Howdy, Stranger!

It looks like you're new here. If you want to get involved, click one of these buttons!





Mainstream Large Sedans Comparison

1327329331332333

Comments

  • plektoplekto Posts: 3,733
    What GM needs is direct injection and electronic valves in their engines. All of them. this would give them an enormous advantage over the competition.

    Imagine the entire top half of the engine gone - no timing chain, no camshafts, no valve assembly, no having to deal with oil as well or a myriad of other problems. Keeping the air/fuel and oil separate in the engine is huge by itself - no chance of problems there. And the head can be made out of essentially un-warpable materials or the engine could be made without a head entirely(no upper gaskets)

    Lighter, cheaper, more reliable, and far better fuel economy. Valves and compression getting poor? It'll adjust the clearances on the fly - and if it's really shot, replace the module and go on your way.

    Not holding my breath, though.
  • allmet33allmet33 Posts: 3,557
    What GM needs is direct injection and electronic valves in their engines. All of them. this would give them an enormous advantage over the competition

    Funny thing is...GM is using direct injection on the 3.6 in the Outlook/Acadia. Oh...my bad, they were talking about switching to it.

    Actually...what they do have currently is the SIDI...spark ignition direct injection.

    GM Press Release
  • joe97joe97 Posts: 2,248
    The Genesis (and Azera) have tremendous potential, but Hyundai needs to spend the money to get the cars designed right from the ground up, insure quality and then determine the price of the car.

    I must have missed the memo about how Hyundai didn't spend enough money to put the Genesis from sketch to production; I've also likely missed the memo about its quality and correct pricing - silly me...
  • allmet33allmet33 Posts: 3,557
    Joe97...you didn't miss any memos, the only quality knock on the Genesis is the suspension. I think the Koreans really don't know how to tune the suspensions of their vehicles for the North American market. What they may like over there in Korea isn't what we look for hear. Oh yeah, and the unfinished trunk lining under the rear deck. :blush:

    To be honest...the suspension has been the only consistent issue with the Genesis, yet...folks that have bought them aren't even complaining so it makes me wonder if the folks that are merely test driving them are saying it to give them something to harp on...I don't really know. When I tested one, the ride was quite compliant, confident and poised over pot holes, man hole covers and other road imperfections. I didn't have a chance to get on the highway with it, but I would imagine cruising on the highway would be a very pleasant experience.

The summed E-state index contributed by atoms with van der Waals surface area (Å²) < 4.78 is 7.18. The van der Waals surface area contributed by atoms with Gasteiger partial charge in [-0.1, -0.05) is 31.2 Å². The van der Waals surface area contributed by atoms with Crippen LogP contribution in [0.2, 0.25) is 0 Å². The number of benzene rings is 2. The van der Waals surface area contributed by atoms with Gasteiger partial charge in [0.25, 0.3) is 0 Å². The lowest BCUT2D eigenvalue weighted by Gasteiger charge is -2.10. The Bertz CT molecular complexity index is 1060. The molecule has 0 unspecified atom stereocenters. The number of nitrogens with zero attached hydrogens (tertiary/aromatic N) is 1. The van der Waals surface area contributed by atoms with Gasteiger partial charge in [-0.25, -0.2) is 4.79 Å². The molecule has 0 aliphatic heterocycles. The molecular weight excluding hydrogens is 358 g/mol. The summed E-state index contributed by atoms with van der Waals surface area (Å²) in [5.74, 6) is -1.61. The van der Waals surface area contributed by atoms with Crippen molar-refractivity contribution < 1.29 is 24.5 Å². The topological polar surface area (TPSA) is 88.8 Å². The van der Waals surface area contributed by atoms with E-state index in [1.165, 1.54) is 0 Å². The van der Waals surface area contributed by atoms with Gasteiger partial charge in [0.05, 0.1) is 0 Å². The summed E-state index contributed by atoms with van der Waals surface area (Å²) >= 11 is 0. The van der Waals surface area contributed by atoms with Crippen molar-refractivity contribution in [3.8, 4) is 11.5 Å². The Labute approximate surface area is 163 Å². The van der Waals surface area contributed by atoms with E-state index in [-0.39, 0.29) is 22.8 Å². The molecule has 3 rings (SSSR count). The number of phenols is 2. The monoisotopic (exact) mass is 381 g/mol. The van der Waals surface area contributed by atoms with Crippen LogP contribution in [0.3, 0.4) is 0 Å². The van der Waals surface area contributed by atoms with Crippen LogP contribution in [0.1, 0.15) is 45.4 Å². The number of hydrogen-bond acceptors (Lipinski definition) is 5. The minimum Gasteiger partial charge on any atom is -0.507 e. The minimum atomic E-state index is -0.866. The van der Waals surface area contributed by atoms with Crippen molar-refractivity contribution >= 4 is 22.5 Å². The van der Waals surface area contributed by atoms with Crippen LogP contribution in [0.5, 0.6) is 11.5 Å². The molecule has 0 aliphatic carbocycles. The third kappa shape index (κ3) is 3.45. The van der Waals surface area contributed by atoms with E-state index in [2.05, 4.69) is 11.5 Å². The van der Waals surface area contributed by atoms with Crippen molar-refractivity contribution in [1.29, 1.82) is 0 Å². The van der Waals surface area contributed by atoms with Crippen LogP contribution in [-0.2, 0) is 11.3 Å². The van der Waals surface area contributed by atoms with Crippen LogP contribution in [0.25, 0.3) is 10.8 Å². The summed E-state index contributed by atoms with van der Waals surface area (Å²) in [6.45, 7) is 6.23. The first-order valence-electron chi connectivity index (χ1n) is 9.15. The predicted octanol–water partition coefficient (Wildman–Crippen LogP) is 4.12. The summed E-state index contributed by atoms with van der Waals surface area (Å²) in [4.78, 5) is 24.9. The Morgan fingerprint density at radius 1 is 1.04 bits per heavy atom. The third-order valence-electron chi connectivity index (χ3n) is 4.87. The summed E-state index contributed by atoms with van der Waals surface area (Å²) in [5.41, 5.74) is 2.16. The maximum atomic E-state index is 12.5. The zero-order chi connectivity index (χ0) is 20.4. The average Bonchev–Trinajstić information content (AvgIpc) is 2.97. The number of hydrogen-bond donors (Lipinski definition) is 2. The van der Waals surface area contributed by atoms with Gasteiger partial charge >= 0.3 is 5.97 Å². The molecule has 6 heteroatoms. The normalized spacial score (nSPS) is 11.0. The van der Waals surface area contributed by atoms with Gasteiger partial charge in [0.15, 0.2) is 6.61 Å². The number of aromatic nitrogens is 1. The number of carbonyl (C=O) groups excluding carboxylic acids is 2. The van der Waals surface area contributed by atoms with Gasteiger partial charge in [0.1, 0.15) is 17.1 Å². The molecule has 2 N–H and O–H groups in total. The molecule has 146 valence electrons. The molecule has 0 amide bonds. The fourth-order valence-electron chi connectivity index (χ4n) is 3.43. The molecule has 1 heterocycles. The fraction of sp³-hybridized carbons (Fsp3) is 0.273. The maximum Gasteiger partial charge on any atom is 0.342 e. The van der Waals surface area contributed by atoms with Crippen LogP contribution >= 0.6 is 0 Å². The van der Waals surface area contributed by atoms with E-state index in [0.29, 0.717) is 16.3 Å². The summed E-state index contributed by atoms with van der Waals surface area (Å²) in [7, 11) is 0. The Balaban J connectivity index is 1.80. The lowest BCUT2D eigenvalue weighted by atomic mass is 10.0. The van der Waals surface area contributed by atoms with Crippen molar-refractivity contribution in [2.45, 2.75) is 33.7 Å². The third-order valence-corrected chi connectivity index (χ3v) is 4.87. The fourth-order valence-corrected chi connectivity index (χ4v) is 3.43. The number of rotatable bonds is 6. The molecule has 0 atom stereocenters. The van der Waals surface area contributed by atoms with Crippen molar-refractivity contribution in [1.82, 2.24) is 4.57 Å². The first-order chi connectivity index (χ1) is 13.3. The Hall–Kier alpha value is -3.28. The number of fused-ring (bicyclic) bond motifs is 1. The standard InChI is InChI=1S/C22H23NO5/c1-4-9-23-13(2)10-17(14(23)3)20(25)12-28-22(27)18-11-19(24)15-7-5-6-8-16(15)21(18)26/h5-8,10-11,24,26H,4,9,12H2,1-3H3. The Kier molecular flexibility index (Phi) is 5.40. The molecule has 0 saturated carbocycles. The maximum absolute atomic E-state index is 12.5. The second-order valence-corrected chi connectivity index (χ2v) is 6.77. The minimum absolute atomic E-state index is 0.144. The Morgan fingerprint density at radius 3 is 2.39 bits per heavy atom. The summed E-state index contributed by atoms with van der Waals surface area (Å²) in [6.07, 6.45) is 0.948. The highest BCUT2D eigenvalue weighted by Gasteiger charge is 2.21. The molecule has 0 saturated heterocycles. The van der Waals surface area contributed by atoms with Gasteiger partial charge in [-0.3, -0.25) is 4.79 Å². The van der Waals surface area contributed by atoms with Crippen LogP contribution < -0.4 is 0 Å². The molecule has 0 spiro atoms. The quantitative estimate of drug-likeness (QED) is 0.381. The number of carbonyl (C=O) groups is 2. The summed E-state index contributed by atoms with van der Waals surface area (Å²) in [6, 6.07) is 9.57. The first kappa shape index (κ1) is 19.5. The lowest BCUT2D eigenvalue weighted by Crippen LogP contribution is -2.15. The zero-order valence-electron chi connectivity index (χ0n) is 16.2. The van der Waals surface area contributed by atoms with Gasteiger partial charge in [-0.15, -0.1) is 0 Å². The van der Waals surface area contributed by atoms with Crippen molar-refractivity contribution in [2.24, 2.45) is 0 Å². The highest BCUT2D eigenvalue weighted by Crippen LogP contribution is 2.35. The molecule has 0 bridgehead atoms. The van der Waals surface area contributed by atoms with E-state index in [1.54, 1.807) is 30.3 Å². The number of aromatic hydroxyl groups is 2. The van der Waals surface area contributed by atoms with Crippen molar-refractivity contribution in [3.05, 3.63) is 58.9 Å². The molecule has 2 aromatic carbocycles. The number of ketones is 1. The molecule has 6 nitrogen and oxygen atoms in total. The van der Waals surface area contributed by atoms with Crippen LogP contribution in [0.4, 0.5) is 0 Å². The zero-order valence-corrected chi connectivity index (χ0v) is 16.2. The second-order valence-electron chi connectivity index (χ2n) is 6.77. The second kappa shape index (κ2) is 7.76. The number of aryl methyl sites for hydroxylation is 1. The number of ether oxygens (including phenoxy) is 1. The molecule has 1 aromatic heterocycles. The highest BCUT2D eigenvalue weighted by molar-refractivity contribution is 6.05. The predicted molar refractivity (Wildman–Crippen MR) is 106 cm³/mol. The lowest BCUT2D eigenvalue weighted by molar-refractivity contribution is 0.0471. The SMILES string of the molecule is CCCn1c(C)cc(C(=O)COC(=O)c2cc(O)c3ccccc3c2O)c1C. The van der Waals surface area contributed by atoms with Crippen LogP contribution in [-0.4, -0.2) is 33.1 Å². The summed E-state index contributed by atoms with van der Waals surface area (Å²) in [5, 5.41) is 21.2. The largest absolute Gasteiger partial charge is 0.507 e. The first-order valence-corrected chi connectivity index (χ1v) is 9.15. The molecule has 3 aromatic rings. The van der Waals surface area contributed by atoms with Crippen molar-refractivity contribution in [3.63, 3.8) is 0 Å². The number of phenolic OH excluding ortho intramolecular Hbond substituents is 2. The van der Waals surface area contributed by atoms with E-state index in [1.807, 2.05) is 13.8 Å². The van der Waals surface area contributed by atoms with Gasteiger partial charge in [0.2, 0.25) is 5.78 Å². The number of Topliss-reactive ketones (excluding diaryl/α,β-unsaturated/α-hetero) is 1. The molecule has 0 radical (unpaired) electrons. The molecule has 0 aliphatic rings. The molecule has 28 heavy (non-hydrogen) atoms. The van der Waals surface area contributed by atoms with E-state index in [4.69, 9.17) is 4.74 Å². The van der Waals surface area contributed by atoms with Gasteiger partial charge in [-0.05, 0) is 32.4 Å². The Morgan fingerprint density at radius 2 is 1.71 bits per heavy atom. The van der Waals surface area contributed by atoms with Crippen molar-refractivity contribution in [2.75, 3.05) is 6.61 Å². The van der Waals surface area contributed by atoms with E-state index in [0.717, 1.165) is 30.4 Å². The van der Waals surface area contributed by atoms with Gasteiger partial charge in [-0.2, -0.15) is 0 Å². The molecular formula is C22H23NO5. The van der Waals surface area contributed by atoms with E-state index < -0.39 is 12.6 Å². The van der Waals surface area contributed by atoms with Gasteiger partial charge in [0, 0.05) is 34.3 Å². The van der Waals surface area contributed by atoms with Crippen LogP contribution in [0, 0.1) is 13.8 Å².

As far as pricing goes...I really don't know what anyone could say. The car is worth more and because it's a Hyundai, folks want to pay even less for it than what's being asked. Granted, it can be purchased below sticker, but even at $42K...the 4.6 w/tech package is one heck of a steal!!!
  • Karen_CMKaren_CM Posts: 5,020
    An advertising agency would like to speak with satisfied Dodge Charger drivers. If you own or regularly drive one of these vehicles, please respond to jwahl@edmunds.com with your daytime contact information no later than Friday, October 31st.

    Community Manager If you have any questions or concerns about the Forums, send me an email, karen@edmunds.com, or click on my screen name to send a personal message.

  • Will say it again. Re: the Genesis, read the October issues of Car & Driver and Automobile magazines.
    Several people on Edmunds and other blogs have mentioned concerns about the ride. The posts here re: the Azera speak for themselves.
    Re; pricing, spend a little more to get it correct and then charge accordingly instead of trying to dramatically undercut the competetion on price.
  • allmet33allmet33 Posts: 3,557
    No offense Carolinabob...Hyundai has always undercut the competition on price, that has ALWAYS been their niche. Fortuntately with nearly 60K miles on my '06 Azera, I haven't experienced the problems I have read in postings here on Carspace as well as Hyundai-Forums. What Hyundai really needs to do is bring in an American consultant to work with them on the suspention tuning. They take care of that main issue and the rest is a cake walk. As far as pricing goes...they really don't have to address pricing...their cars are priced quite fairly in my opinion. Folks just need to accept the fact that Hyundai has grown up and and a $40K Hyundai exists! ;)
  • joe97joe97 Posts: 2,248
    So let me be more direct here, obviously I didn't make myself clear earlier :)

    You said, "Hyundai needs to spend the money to get the cars designed right from the ground up"

    Hyundai spent over 530 million dollars to develop the Genesis from the ground up.

    Re; pricing, spend a little more to get it correct and then charge accordingly instead of trying to dramatically undercut the competetion on price.

    If the Genesis price range doesn't make sense, how much were you thinking?

    As for the ride of the Genesis, there are obviously room for improvement, no doubt; nonethless, it is a good one, a very good first attempt. The Genesis has a very balanced ride, think somewhere in between the GS and the 5er. By the way, I disagree with your position the MKS rides much better than the Genesis - to me, the MKS rode a little soft in comparison to the Genesis.
  • badgerfanbadgerfan Posts: 1,564
    I just drove a rental 2008 white Chevy Impala LT with about 4300 miles on it for two weeks in New England on vacation. Put about 700 miles on it. Having not driven this generation of Impala before, I was curious about what GM's latest version was. For the record, I drive a 2000 Ford Taurus SES with the DOHC 3.0 V-6, with 75K miles on it. I have not read any of the 6700+ posts here.

    My impressions: On the plus side it was quite quiet, had a smooth ride, shifted and braked well, and had a large nicely shaped trunk with linkage hinges so as to make most of the trunk space useable.

    On the minus side, handling was somewhat remote, and road noise at times seemed higher than my Taurus is, though both were acceptable in my mind.